* 28 pct reduction in the risk of progression or death
* 6 deaths due to lung disorders in ridaforolimus group
CHICAGO, June 6 (Reuters) - An experimental drug developed by Merck & Co Inc (MRK.N) and Ariad Pharmaceuticals Inc ARIA.O reduced by 28 percent the risk of disease progression or death for patients with advanced sarcoma in a pivotal clinical trial.
The oral drug, ridaforolimus, was tested as maintenance therapy in patients with metastatic soft-tissue or bone sarcomas who had a favorable response to chemotherapy.
The companies announced in January that the 711-patient trial had met its goal. Full results were presented here on Monday at a meeting of the American Society of Clinical Oncology.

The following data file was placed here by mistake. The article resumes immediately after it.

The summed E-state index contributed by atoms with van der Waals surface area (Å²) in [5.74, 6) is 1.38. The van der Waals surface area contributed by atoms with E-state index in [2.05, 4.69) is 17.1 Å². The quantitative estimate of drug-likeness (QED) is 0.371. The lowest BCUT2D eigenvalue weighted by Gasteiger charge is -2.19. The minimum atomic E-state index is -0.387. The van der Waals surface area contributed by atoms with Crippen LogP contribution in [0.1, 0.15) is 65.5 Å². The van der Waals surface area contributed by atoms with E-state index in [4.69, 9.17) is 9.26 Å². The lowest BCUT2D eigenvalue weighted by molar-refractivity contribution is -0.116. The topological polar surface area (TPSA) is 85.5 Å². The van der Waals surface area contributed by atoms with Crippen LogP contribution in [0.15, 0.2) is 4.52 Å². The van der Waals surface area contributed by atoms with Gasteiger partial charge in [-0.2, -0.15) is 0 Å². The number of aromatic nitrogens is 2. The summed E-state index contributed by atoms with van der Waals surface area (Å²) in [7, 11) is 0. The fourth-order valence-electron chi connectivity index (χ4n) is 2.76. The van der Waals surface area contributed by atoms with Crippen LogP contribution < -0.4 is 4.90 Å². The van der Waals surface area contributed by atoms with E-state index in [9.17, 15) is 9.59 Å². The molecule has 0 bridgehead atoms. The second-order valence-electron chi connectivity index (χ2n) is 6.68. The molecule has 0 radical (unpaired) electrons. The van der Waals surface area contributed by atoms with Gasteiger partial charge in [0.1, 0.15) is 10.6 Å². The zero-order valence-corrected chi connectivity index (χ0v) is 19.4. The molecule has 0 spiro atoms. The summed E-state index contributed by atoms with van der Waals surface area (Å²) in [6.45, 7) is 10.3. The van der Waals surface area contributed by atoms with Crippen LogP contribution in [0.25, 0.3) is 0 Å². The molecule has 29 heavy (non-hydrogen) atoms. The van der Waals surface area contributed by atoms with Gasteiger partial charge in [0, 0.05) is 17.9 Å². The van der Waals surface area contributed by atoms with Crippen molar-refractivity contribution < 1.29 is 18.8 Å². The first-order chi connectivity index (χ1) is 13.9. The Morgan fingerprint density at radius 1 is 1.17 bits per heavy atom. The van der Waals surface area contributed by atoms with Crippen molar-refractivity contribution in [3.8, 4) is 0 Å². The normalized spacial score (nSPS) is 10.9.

An independent review committee said the median progression-free survival was 17.7 weeks for ridaforolimus patients, compared with 14.6 weeks for the placebo group.
At the most recent data cut-off, median overall survival for treated patients was 21.4 months, compared to 19.2 months for the placebo group.
The most common side effects included low blood platelet levels, mouth sores, and anemia.
There were six deaths (1.8 percent) due to pulmonary disorders in the ridaforolimus treatment group and no deaths due to pulmonary disorders in the placebo group.
Ridaforolimus is designed to block a protein called mTOR, which acts as a central regulator of cancer cell survival and proliferation.
Merck plans to submit a marketing application for ridaforolimus to the U.S. Food and Drug Administration and the European Union this year.
Reporting by Deena Beasley; editing by Gunna Dickson